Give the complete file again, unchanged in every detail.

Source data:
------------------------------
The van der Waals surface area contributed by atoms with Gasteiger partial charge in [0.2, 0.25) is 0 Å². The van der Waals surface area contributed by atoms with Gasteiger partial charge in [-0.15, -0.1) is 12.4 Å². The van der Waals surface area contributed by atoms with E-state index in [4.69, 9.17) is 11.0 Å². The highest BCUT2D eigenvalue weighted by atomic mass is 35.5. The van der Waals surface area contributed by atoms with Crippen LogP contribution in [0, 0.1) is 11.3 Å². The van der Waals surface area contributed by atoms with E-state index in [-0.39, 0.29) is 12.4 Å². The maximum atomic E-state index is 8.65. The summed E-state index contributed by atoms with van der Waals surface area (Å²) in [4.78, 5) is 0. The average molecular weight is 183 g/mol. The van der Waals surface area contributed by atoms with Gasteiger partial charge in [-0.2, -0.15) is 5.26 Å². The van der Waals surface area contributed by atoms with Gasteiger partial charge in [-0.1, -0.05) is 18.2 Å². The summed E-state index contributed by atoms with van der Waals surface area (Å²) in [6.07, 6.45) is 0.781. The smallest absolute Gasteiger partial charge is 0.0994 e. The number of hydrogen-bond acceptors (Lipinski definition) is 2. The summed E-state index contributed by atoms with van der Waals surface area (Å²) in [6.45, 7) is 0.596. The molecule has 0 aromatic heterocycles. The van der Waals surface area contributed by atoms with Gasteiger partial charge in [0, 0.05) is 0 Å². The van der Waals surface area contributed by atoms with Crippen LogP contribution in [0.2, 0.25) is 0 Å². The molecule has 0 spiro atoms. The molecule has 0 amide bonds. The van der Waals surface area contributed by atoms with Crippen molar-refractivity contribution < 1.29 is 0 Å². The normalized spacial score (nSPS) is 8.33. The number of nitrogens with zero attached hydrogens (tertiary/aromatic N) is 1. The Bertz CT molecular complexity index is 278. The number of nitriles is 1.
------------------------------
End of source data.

The van der Waals surface area contributed by atoms with Gasteiger partial charge in [0.2, 0.25) is 0 Å². The van der Waals surface area contributed by atoms with Gasteiger partial charge in [-0.15, -0.1) is 12.4 Å². The van der Waals surface area contributed by atoms with E-state index in [4.69, 9.17) is 11.0 Å². The highest BCUT2D eigenvalue weighted by atomic mass is 35.5. The van der Waals surface area contributed by atoms with Crippen LogP contribution in [0, 0.1) is 11.3 Å². The van der Waals surface area contributed by atoms with E-state index in [-0.39, 0.29) is 12.4 Å². The maximum atomic E-state index is 8.65. The summed E-state index contributed by atoms with van der Waals surface area (Å²) in [4.78, 5) is 0. The average molecular weight is 183 g/mol. The van der Waals surface area contributed by atoms with Gasteiger partial charge in [-0.2, -0.15) is 5.26 Å². The van der Waals surface area contributed by atoms with Gasteiger partial charge in [-0.1, -0.05) is 18.2 Å². The summed E-state index contributed by atoms with van der Waals surface area (Å²) in [6.07, 6.45) is 0.781. The smallest absolute Gasteiger partial charge is 0.0994 e. The number of hydrogen-bond acceptors (Lipinski definition) is 2. The summed E-state index contributed by atoms with van der Waals surface area (Å²) in [6.45, 7) is 0.596. The molecule has 0 aromatic heterocycles. The van der Waals surface area contributed by atoms with Gasteiger partial charge in [0, 0.05) is 0 Å². The van der Waals surface area contributed by atoms with Crippen LogP contribution in [0.2, 0.25) is 0 Å². The molecule has 0 spiro atoms. The molecule has 0 amide bonds. The van der Waals surface area contributed by atoms with Crippen molar-refractivity contribution < 1.29 is 0 Å². The normalized spacial score (nSPS) is 8.33. The number of nitrogens with zero attached hydrogens (tertiary/aromatic N) is 1. The Bertz CT molecular complexity index is 278. The number of nitriles is 1.